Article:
Local adventure nonprofit helps veterans build community | SummitDaily.com

Local adventure nonprofit helps veterans build community

Summit County local Austin Breuninger, an avid backcountry splitboard snowboarder and stand-up paddleboarder, launched High Country Veterans Adventures in 2016, a nonprofit dedicated to providing adventure-based outdoor activities to military veterans who may be struggling with mental health issues.
Naomi Schware / Special to The Daily

FRISCO — In September of 2016, Summit County resident and veteran Austin Breuninger registered an adventure nonprofit, High Country Veteran’s Adventures, to help other nearby veterans use the power of nature and outdoor sports to combat the trauma they experienced during their military service. Breuninger knew from personal experience how nature was healing for his own mental health and decided to share this realization with other veterans. 

After a fulfilling 12-year military career, having a normal life with a regular job took a toll on Breuninger’s mental health. Breuninger lost several friends to suicide and he felt that what saved him was the ability to lose himself in the Summit County mountains and waterways. 

With goals of Breuninger’s new nonprofit organization being to create a peer-support network, Breuninger began hosting group activities like stand-up paddleboarding, backcountry splitboarding and cross-country skiing. While the turnout for Breuninger’s first few events was slim, he was happy to help the veterans that did show, no matter how few. Now, Breuninger says he has formed a solid community of veterans in the area. 

“We’re starting to see repeat participants and then the numbers are growing too,” Breuninger said. “When we first started, we held events and a lot of times no one would make it. But it’s changed. We’re getting our name out there and that’s I think most of the battle.”

Breuninger explained that organization provides support for all veterans, as he felt that there is a lot of support for disabled veterans but considerably less for non-disabled veterans. An interesting phenomenon that Breuninger has found — through partnership with the University of Colorado Anschutz Medical Campus mental health clinic — is that despite the fact that a veteran may be experiencing mental health issues such as PTSD or depression, they feel unworthy of services because they “have all their limbs,” Breuninger said. 

“People feel shameful for seeking help when they weren’t injured,” Breuninger said.

Breuninger also said the most common thing people have trouble with after serving in the military is connecting with people who have not served. 

“We’re a social net for people that have fallen out of connection with the service,” Breuninger said. “A lot of times veterans don’t feel they can communicate clearly.”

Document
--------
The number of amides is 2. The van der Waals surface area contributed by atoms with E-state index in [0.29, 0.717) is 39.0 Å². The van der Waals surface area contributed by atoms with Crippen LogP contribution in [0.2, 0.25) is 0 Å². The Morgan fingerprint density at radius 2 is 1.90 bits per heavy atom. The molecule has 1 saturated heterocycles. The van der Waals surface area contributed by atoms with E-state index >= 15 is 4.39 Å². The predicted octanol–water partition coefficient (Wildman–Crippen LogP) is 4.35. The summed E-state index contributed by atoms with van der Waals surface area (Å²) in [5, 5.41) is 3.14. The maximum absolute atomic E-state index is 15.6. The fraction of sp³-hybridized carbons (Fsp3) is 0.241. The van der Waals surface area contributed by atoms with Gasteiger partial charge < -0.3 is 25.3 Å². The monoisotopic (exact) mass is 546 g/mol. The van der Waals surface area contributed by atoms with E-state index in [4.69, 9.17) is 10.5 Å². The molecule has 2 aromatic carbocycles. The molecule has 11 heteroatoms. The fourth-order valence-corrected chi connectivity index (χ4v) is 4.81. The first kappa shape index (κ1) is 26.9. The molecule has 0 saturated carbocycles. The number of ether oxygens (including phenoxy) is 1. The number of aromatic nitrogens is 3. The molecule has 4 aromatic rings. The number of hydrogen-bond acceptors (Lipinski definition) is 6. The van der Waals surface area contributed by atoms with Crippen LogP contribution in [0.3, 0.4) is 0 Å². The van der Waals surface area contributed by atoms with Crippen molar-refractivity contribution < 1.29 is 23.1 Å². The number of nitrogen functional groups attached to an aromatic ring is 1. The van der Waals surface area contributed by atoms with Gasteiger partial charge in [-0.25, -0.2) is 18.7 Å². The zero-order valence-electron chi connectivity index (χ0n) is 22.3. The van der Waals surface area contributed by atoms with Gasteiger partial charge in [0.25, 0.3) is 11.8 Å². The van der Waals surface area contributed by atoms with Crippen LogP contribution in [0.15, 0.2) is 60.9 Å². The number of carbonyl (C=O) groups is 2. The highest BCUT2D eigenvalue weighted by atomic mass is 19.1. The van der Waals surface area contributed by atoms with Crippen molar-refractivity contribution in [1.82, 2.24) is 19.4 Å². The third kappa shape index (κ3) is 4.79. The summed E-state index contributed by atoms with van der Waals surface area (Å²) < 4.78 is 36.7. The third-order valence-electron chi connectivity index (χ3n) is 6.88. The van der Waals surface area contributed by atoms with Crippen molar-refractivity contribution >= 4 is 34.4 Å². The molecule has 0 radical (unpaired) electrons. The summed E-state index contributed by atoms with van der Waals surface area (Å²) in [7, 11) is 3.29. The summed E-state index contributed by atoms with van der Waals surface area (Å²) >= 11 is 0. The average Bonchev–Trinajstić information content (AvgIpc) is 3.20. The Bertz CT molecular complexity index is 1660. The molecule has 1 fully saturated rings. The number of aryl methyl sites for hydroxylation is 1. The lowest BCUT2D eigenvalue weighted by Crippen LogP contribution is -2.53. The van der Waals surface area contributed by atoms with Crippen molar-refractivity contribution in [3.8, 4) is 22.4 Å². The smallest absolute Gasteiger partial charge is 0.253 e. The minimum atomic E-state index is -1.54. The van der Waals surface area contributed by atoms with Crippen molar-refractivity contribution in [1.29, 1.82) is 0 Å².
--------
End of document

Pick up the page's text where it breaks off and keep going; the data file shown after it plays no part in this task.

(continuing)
He added that giving people space to talk and connect with other veterans takes the communication barrier away and helps veterans work through things with people that understand what they are dealing with.

“We found value in this and we just wanted to share it with other people,” Breuninger said in reference to finding refuge in outdoor recreation. 

There are now five members on the board of directors three years after the launch. All but one are veterans, the other being an outdoor industry professional, as well as three outdoor guides. The nonprofit earned a group paddleboarding permit last summer to conduct outings on Lake Dillon and hosted a hut trip last spring, which they will be hosting again this year at the Breckenridge-based Francie’s Cabin. 

“We kind of want to incentivize these smaller trips and phrase them as warmups (for the hut trip),” Breuninger said. 

Last year, the hut trip featured yoga sessions led by the Veteran Yoga Project. Breuninger said that including veterans in every way possible increases connection and opens conversations within the groups. Breuninger said that one of his goals going forward is to continue partnering with organizations offering similar services to create a crossover effect. 

“As much as we can get our events led by veterans,” Breuninger said. 

Breuninger wants the nonprofit to be accessible to all veterans, so all events are free and gear is provided to those who don’t already have their own. 

“We have no interest in turning any veteran away,” Breuninger said, adding that this includes disabled veterans.

This is possible through donations which come from private individuals, local corporations and the local government via town grants. Breuninger explained that the board members and guides are just facilitating these activities, as they all have other jobs. Breuninger is a full-time fire inspector for the Red, White & Blue Fire Protection District.

“Doing consistent events, that’s our goal moving forward,” Breuninger said. “Adding in more stuff, getting on the lake was a huge deal and then offering things for different skill levels.”

While High Country Veteran Adventures hosts activities like backcountry skiing and snowboarding that require more preparation, Breuninger also looks for activities with a low learning curve that may be more accessible. Snowshoeing, for example, is an activity Breuninger finds that most able-bodied veterans can do. While Breuninger said it may not be the most exciting activity, it gets veterans outside and together.

“Everything’s going exactly as I envisioned at this pace,” Breuninger said. “We’re getting buy-in from participants, buy-in from the public, buy-in from the private sector. The word is spreading.”


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